Stocks Open Mixed as Cliff Talks Continue

U.S. stocks opened with limited gains on Wednesday as President Barack Obama and House Speaker John Boehner continued negotiations to avert steep spending cuts and tax increases in the new year. The Dow Jones Industrial Average lately fell 1.52 points to 13,349.44. The S&P 500 was off 1.46 points to 1,445.33. The Nasdaq Composite gained 2.18 points to 3,056.71.

Frustrated by their inability to wring more “fiscal cliff” concessions out of President Barack Obama, Republicans in the U.S. House of Representatives announced Tuesday night that they expect to pass their own tax bill as a backup plan to avert the tax hikes and automatic budget cuts set to occur in January.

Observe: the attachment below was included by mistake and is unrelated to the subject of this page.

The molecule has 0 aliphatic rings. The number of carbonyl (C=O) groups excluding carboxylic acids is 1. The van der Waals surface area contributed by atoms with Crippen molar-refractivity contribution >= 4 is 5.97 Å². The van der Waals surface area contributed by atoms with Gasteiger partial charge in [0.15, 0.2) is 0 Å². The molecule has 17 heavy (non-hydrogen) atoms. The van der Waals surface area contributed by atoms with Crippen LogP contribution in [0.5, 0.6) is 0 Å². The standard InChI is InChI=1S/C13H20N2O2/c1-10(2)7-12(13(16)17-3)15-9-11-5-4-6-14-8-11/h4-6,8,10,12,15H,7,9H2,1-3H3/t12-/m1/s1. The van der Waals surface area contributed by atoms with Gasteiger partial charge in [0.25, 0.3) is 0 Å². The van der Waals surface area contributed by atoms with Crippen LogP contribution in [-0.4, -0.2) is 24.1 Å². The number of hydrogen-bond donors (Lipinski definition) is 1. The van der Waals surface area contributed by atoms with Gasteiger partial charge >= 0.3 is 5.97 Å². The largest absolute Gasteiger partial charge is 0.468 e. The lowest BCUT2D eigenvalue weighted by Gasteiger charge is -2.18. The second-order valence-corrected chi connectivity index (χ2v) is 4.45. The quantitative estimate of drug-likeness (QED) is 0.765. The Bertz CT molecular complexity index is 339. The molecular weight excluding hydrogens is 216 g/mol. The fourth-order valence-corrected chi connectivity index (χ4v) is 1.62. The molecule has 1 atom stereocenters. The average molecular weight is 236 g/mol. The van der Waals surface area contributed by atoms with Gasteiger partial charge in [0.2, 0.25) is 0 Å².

U.S. builders broke ground on fewer homes in November after starting work in October at the fastest pace in four years. Superstorm Sandy likely slowed starts in the Northeast. The Commerce Department said Wednesday that builders began construction of houses and apartments at a seasonally adjusted annual rate of 861,000. That was 3 percent less than October’s annual rate of 888,000, the fastest since July 2008.

General Motors, trying to clear the stigma of being partly owned by the U.S. government, will spend $5.5 billion to buy back 200 million shares of its stock from the treasury. GM said Wednesday that it will pay $27.50 each for the 200 million shares, and it expects to close the deal by the end of the year.

FedEx Corp (FDX) profit fell 11.9 percent in the second quarter, less than investors had feared. The company reported fiscal second-quarter earnings of $438 million, or $1.39 per share, on Wednesday, compared with $497 million, or $1.57 per share, a year earlier.






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